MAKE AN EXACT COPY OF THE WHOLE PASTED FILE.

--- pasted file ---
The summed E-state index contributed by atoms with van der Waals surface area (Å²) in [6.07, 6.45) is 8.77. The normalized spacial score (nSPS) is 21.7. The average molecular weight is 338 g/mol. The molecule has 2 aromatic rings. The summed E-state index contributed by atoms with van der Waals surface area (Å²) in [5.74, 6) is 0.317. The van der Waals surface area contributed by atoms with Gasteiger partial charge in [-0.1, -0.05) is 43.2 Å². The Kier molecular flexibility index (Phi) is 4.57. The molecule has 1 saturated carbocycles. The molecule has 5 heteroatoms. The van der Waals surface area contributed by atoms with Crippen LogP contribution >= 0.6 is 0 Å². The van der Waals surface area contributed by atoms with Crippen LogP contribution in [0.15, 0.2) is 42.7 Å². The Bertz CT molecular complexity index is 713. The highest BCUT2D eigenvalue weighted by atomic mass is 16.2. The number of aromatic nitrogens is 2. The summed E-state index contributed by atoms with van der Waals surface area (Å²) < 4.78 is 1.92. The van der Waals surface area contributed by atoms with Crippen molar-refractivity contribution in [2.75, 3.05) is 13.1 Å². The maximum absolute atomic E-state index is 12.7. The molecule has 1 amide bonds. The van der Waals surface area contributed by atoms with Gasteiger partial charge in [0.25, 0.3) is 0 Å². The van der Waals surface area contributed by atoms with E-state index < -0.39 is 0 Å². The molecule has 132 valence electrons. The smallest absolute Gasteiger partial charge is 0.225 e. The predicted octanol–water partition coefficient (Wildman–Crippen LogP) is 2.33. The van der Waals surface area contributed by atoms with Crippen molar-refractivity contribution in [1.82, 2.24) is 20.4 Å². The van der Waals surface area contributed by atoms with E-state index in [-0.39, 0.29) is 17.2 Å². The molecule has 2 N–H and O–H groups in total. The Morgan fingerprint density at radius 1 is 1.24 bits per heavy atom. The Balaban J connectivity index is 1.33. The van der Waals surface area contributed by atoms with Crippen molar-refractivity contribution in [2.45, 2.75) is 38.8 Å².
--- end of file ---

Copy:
The summed E-state index contributed by atoms with van der Waals surface area (Å²) in [6.07, 6.45) is 8.77. The normalized spacial score (nSPS) is 21.7. The average molecular weight is 338 g/mol. The molecule has 2 aromatic rings. The summed E-state index contributed by atoms with van der Waals surface area (Å²) in [5.74, 6) is 0.317. The van der Waals surface area contributed by atoms with Gasteiger partial charge in [-0.1, -0.05) is 43.2 Å². The Kier molecular flexibility index (Phi) is 4.57. The molecule has 1 saturated carbocycles. The molecule has 5 heteroatoms. The van der Waals surface area contributed by atoms with Crippen LogP contribution >= 0.6 is 0 Å². The van der Waals surface area contributed by atoms with Crippen LogP contribution in [0.15, 0.2) is 42.7 Å². The Bertz CT molecular complexity index is 713. The highest BCUT2D eigenvalue weighted by atomic mass is 16.2. The number of aromatic nitrogens is 2. The summed E-state index contributed by atoms with van der Waals surface area (Å²) < 4.78 is 1.92. The van der Waals surface area contributed by atoms with Crippen molar-refractivity contribution in [2.75, 3.05) is 13.1 Å². The maximum absolute atomic E-state index is 12.7. The molecule has 1 amide bonds. The van der Waals surface area contributed by atoms with Gasteiger partial charge in [0.25, 0.3) is 0 Å². The van der Waals surface area contributed by atoms with E-state index < -0.39 is 0 Å². The molecule has 132 valence electrons. The smallest absolute Gasteiger partial charge is 0.225 e. The predicted octanol–water partition coefficient (Wildman–Crippen LogP) is 2.33. The van der Waals surface area contributed by atoms with Crippen molar-refractivity contribution in [1.82, 2.24) is 20.4 Å². The van der Waals surface area contributed by atoms with E-state index in [-0.39, 0.29) is 17.2 Å². The molecule has 2 N–H and O–H groups in total. The Morgan fingerprint density at radius 1 is 1.24 bits per heavy atom. The Balaban J connectivity index is 1.33. The van der Waals surface area contributed by atoms with Crippen molar-refractivity contribution in [2.45, 2.75) is 38.8 Å².